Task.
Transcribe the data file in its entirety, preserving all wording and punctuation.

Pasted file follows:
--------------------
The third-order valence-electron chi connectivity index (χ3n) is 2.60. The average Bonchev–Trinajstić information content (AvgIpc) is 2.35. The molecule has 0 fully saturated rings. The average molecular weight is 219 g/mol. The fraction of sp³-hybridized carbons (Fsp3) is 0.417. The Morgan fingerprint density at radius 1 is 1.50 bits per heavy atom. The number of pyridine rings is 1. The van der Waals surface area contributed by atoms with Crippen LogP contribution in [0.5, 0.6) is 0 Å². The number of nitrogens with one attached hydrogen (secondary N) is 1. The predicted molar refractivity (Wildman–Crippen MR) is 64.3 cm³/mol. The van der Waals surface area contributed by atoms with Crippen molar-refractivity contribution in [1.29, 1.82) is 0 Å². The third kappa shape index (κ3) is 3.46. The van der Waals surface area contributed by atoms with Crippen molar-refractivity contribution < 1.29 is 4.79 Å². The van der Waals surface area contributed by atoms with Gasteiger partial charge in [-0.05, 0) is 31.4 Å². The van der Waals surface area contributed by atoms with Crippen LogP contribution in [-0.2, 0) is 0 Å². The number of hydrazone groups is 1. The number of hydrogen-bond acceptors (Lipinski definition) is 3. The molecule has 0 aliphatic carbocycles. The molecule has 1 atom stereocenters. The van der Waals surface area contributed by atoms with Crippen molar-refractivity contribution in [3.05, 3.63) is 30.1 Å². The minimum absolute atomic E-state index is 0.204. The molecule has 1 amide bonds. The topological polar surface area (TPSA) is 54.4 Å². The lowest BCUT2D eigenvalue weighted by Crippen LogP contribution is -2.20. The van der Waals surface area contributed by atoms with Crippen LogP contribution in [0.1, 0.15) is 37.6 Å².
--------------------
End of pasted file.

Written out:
The third-order valence-electron chi connectivity index (χ3n) is 2.60. The average Bonchev–Trinajstić information content (AvgIpc) is 2.35. The molecule has 0 fully saturated rings. The average molecular weight is 219 g/mol. The fraction of sp³-hybridized carbons (Fsp3) is 0.417. The Morgan fingerprint density at radius 1 is 1.50 bits per heavy atom. The number of pyridine rings is 1. The van der Waals surface area contributed by atoms with Crippen LogP contribution in [0.5, 0.6) is 0 Å². The number of nitrogens with one attached hydrogen (secondary N) is 1. The predicted molar refractivity (Wildman–Crippen MR) is 64.3 cm³/mol. The van der Waals surface area contributed by atoms with Crippen molar-refractivity contribution in [1.29, 1.82) is 0 Å². The third kappa shape index (κ3) is 3.46. The van der Waals surface area contributed by atoms with Crippen molar-refractivity contribution < 1.29 is 4.79 Å². The van der Waals surface area contributed by atoms with Gasteiger partial charge in [-0.05, 0) is 31.4 Å². The van der Waals surface area contributed by atoms with Crippen LogP contribution in [-0.2, 0) is 0 Å². The number of hydrazone groups is 1. The number of hydrogen-bond acceptors (Lipinski definition) is 3. The molecule has 0 aliphatic carbocycles. The molecule has 1 atom stereocenters. The van der Waals surface area contributed by atoms with Crippen molar-refractivity contribution in [3.05, 3.63) is 30.1 Å². The minimum absolute atomic E-state index is 0.204. The molecule has 1 amide bonds. The topological polar surface area (TPSA) is 54.4 Å². The lowest BCUT2D eigenvalue weighted by Crippen LogP contribution is -2.20. The van der Waals surface area contributed by atoms with Crippen LogP contribution in [0.1, 0.15) is 37.6 Å².